Bradley said many teachers stay late because they understand that the connections built through these organizations empower students.
“We have to step in as parents to help provide the resources and knowledge to help students escape their bad situation,” Bradley said.
‘I want stability’
Reddick, who was born in Puerto Vallarta to a Mexican mother and an American father, said he’s lived in almost every motel in the Haltom City area.
“I have been evicted more times than I can count — not out of houses, but out of hotels,” said Reddick. He declined to name his family members because he worries they will be stigmatized.
Reddick, who has dual Mexican and U.S. citizenships, lived in Puerto Vallarta until he was 6 years old. His family moved to Hurst briefly, and then to upstate New York, where his father was raised. In a small town, his father mined coal, and Reddick said he experienced his most stable time as a child. Then, his mother was deported.
“I didn’t know what was going on because I didn’t know what immigration was,” Reddick said. “They would go to court a lot. I would say, ‘What’s going on?’ They would say, ‘Nothing.’ ”
Reddick said he was too young to understand what was happening and thinks of deportation as a bureaucratic process. He told himself she would be gone for a month, but it’s been about 11 years since she was deported, he said.
“After a couple of years, you just get out of that phase and you just start to accept reality,” he said, adding that he keeps in touch with her via social media and plans to visit her in Mexico City.
When Reddick was in fourth grade, his father and two siblings moved back to Texas to stay with family friends in White Settlement. Reddick said his father moved for work opportunities. By fifth grade, the family rented a small house in White Settlement.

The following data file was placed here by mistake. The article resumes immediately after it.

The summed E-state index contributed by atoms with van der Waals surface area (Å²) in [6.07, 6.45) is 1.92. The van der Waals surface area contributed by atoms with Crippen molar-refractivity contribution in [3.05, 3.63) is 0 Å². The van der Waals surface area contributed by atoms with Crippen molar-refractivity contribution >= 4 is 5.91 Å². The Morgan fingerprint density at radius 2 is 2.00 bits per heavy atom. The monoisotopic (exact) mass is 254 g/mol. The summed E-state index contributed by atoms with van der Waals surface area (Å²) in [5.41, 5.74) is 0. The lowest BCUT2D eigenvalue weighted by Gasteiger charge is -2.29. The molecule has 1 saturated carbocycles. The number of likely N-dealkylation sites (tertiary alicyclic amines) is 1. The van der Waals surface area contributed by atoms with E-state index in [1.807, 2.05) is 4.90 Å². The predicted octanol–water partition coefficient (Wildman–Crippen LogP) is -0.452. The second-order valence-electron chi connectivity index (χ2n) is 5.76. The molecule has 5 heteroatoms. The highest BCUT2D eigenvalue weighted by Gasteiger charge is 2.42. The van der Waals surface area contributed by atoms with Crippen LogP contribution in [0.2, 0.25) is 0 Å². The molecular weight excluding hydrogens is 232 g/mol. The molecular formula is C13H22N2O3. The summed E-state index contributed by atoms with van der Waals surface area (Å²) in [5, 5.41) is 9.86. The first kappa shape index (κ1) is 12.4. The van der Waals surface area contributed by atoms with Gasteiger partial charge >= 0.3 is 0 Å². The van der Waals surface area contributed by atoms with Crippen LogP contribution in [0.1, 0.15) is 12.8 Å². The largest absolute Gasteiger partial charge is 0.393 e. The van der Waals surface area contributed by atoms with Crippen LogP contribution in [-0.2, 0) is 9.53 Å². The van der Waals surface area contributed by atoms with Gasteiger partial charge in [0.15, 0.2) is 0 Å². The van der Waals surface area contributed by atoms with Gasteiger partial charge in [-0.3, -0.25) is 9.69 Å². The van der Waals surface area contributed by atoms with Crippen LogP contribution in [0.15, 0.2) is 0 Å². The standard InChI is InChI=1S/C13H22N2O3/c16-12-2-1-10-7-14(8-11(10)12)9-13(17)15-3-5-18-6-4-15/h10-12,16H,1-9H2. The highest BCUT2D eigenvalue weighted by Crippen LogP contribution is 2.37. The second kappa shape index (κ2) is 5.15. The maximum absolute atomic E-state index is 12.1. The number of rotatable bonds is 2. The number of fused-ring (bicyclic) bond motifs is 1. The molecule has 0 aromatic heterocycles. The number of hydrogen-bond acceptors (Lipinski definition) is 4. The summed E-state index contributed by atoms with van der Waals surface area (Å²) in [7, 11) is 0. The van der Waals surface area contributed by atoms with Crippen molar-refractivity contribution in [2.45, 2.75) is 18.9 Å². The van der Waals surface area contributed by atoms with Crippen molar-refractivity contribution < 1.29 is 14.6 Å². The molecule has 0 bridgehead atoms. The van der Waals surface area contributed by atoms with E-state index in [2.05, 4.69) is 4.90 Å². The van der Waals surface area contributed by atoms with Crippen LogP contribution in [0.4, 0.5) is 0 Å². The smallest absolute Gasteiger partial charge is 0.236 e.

But they couldn’t keep up with the rent and began moving from hotel to hotel, Reddick said.
“I don’t care about money or wealth. I just want a family. I want to feel a safety net again,” he said. “I want stability.”
‘He believes in America’
As graduation approached, Reddick said he has been blessed by friendships.
“The hardest thing for me was accepting that what everyone says doesn’t matter and to not lose myself trying to fit in with everyone else,” Reddick said. “That was the hardest thing for me, especially because I would go to school with the same clothes I had been wearing for about a week. I couldn’t afford anything else. It hindered me from making friendships with people because I was too embarrassed.”
Faith Ayala, Reddick’s Advanced Placement U.S. history teacher, said he isn’t one to talk about his problems and wouldn’t initially accept help. She said once when she extended help, he responded: “No, this is my responsibility. This is my family.”
In time, Reddick opened up to his teachers and friends, Ayala said.
“What I love is that he is not bitter,” Ayala said. “He still believes in opportunity. He believes in America and working hard — that if you work hard you will be successful.”
Kevin Woods, a longtime friend, said he’s proud of Reddick.
“Anybody who is really determined to overcome obstacles can and will,” Woods said.
Reddick said he is “extremely grateful” for the support he has received.
Though he spent much of his four years in and out of motels, this spring semester Reddick has been staying with Donna and Jeff Russell’s family in North Richland Hills. The educators are the parents of Reddick’s friend, Jacob Russell, and they hope to attend UT together.
Donna Russell said they have emphasized to Reddick that it is OK to get help and told him: “We will always be a part of your life if you want us to be.”
The Russell family has been helping Reddick navigate his senior year, which includes helping him to get a driver’s license, apply for colleges and scholarships and visit campuses. In 2016, Reddick visited Space Center Houston with the Russell family. The trip was inspirational for Reddick, who has owned as many as six NASA T-shirts at one time.
“He has a great mind,” Jeff Russell said. “He has a lot of heart — a lot of ambition.”